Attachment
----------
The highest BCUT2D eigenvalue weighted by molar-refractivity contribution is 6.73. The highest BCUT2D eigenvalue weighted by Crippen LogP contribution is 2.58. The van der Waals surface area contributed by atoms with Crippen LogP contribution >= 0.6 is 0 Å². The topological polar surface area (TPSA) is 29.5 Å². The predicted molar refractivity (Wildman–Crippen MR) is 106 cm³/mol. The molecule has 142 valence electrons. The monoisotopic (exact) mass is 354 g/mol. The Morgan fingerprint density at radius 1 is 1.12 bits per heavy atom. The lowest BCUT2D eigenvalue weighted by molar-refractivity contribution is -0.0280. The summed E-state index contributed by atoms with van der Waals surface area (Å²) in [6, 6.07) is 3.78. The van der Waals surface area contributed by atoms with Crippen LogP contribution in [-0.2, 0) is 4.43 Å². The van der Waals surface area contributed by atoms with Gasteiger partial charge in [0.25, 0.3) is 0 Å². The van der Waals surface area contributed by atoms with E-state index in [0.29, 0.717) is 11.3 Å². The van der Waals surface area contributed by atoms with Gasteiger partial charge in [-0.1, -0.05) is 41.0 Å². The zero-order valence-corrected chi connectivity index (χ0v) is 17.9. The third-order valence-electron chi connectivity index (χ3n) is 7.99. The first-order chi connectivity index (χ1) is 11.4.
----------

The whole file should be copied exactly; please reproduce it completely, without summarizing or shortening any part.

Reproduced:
The highest BCUT2D eigenvalue weighted by molar-refractivity contribution is 6.73. The highest BCUT2D eigenvalue weighted by Crippen LogP contribution is 2.58. The van der Waals surface area contributed by atoms with Crippen LogP contribution >= 0.6 is 0 Å². The topological polar surface area (TPSA) is 29.5 Å². The predicted molar refractivity (Wildman–Crippen MR) is 106 cm³/mol. The molecule has 142 valence electrons. The monoisotopic (exact) mass is 354 g/mol. The Morgan fingerprint density at radius 1 is 1.12 bits per heavy atom. The lowest BCUT2D eigenvalue weighted by molar-refractivity contribution is -0.0280. The summed E-state index contributed by atoms with van der Waals surface area (Å²) in [6, 6.07) is 3.78. The van der Waals surface area contributed by atoms with Crippen LogP contribution in [-0.2, 0) is 4.43 Å². The van der Waals surface area contributed by atoms with Gasteiger partial charge in [0.25, 0.3) is 0 Å². The van der Waals surface area contributed by atoms with E-state index in [0.29, 0.717) is 11.3 Å². The van der Waals surface area contributed by atoms with Gasteiger partial charge in [-0.1, -0.05) is 41.0 Å². The zero-order valence-corrected chi connectivity index (χ0v) is 17.9. The third-order valence-electron chi connectivity index (χ3n) is 7.99. The first-order chi connectivity index (χ1) is 11.4.